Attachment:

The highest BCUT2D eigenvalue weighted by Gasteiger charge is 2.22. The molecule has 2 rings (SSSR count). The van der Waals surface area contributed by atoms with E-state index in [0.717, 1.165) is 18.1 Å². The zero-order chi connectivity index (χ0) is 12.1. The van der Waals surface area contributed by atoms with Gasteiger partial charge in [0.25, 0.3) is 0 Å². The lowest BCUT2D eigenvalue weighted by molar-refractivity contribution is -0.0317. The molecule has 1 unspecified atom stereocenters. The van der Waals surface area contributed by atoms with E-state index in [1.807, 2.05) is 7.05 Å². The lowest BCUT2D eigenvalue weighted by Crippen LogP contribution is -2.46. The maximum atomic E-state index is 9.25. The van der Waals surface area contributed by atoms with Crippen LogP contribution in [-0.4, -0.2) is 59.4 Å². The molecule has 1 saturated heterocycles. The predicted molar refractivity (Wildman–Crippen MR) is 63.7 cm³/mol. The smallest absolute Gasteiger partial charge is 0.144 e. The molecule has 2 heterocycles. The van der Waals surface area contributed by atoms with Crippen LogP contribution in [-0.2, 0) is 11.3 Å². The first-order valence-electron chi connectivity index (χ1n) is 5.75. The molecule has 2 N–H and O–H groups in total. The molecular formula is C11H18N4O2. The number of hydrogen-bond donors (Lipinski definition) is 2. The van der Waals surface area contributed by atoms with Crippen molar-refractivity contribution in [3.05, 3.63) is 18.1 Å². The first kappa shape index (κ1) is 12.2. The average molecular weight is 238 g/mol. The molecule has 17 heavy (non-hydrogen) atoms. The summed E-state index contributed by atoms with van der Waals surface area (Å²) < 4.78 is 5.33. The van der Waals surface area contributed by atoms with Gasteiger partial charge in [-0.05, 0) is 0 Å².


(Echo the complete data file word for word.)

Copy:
The highest BCUT2D eigenvalue weighted by Gasteiger charge is 2.22. The molecule has 2 rings (SSSR count). The van der Waals surface area contributed by atoms with E-state index in [0.717, 1.165) is 18.1 Å². The zero-order chi connectivity index (χ0) is 12.1. The van der Waals surface area contributed by atoms with Gasteiger partial charge in [0.25, 0.3) is 0 Å². The lowest BCUT2D eigenvalue weighted by molar-refractivity contribution is -0.0317. The molecule has 1 unspecified atom stereocenters. The van der Waals surface area contributed by atoms with E-state index in [1.807, 2.05) is 7.05 Å². The lowest BCUT2D eigenvalue weighted by Crippen LogP contribution is -2.46. The maximum atomic E-state index is 9.25. The van der Waals surface area contributed by atoms with Crippen LogP contribution in [-0.4, -0.2) is 59.4 Å². The molecule has 1 saturated heterocycles. The predicted molar refractivity (Wildman–Crippen MR) is 63.7 cm³/mol. The smallest absolute Gasteiger partial charge is 0.144 e. The molecule has 2 heterocycles. The van der Waals surface area contributed by atoms with Crippen LogP contribution in [-0.2, 0) is 11.3 Å². The first-order valence-electron chi connectivity index (χ1n) is 5.75. The molecule has 2 N–H and O–H groups in total. The molecular formula is C11H18N4O2. The number of hydrogen-bond donors (Lipinski definition) is 2. The van der Waals surface area contributed by atoms with Crippen molar-refractivity contribution in [3.05, 3.63) is 18.1 Å². The first kappa shape index (κ1) is 12.2. The average molecular weight is 238 g/mol. The molecule has 17 heavy (non-hydrogen) atoms. The summed E-state index contributed by atoms with van der Waals surface area (Å²) < 4.78 is 5.33. The van der Waals surface area contributed by atoms with Gasteiger partial charge in [-0.05, 0) is 0 Å².